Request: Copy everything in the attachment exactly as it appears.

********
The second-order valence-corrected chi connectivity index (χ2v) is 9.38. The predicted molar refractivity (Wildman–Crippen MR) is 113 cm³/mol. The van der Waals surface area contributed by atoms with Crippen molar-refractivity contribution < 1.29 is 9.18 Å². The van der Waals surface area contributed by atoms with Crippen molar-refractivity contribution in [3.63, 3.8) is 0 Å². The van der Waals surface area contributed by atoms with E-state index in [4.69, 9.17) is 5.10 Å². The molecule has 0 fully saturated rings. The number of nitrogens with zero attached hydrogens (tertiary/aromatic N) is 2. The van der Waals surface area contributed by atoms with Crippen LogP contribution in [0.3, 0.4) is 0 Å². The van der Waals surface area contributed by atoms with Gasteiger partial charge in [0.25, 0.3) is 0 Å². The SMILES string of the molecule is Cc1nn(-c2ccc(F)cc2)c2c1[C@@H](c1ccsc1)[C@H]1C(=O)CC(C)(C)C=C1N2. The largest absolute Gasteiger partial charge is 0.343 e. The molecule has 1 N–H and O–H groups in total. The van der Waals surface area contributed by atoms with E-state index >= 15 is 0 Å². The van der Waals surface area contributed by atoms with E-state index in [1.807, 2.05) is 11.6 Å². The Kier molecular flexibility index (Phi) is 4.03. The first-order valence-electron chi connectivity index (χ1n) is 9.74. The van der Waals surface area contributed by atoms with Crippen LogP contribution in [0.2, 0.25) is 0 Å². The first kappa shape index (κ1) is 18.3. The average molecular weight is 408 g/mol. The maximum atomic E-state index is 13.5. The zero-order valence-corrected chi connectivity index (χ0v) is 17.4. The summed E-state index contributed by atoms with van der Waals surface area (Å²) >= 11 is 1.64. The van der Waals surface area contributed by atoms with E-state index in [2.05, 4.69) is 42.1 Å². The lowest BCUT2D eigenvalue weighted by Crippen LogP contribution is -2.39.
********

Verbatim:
The second-order valence-corrected chi connectivity index (χ2v) is 9.38. The predicted molar refractivity (Wildman–Crippen MR) is 113 cm³/mol. The van der Waals surface area contributed by atoms with Crippen molar-refractivity contribution < 1.29 is 9.18 Å². The van der Waals surface area contributed by atoms with Crippen molar-refractivity contribution in [3.63, 3.8) is 0 Å². The van der Waals surface area contributed by atoms with E-state index in [4.69, 9.17) is 5.10 Å². The molecule has 0 fully saturated rings. The number of nitrogens with zero attached hydrogens (tertiary/aromatic N) is 2. The van der Waals surface area contributed by atoms with Crippen LogP contribution in [0.3, 0.4) is 0 Å². The van der Waals surface area contributed by atoms with Gasteiger partial charge in [0.25, 0.3) is 0 Å². The SMILES string of the molecule is Cc1nn(-c2ccc(F)cc2)c2c1[C@@H](c1ccsc1)[C@H]1C(=O)CC(C)(C)C=C1N2. The largest absolute Gasteiger partial charge is 0.343 e. The molecule has 1 N–H and O–H groups in total. The van der Waals surface area contributed by atoms with E-state index >= 15 is 0 Å². The van der Waals surface area contributed by atoms with E-state index in [1.807, 2.05) is 11.6 Å². The Kier molecular flexibility index (Phi) is 4.03. The first-order valence-electron chi connectivity index (χ1n) is 9.74. The van der Waals surface area contributed by atoms with Crippen LogP contribution in [0.2, 0.25) is 0 Å². The first kappa shape index (κ1) is 18.3. The average molecular weight is 408 g/mol. The maximum atomic E-state index is 13.5. The zero-order valence-corrected chi connectivity index (χ0v) is 17.4. The summed E-state index contributed by atoms with van der Waals surface area (Å²) >= 11 is 1.64. The van der Waals surface area contributed by atoms with E-state index in [2.05, 4.69) is 42.1 Å². The lowest BCUT2D eigenvalue weighted by Crippen LogP contribution is -2.39.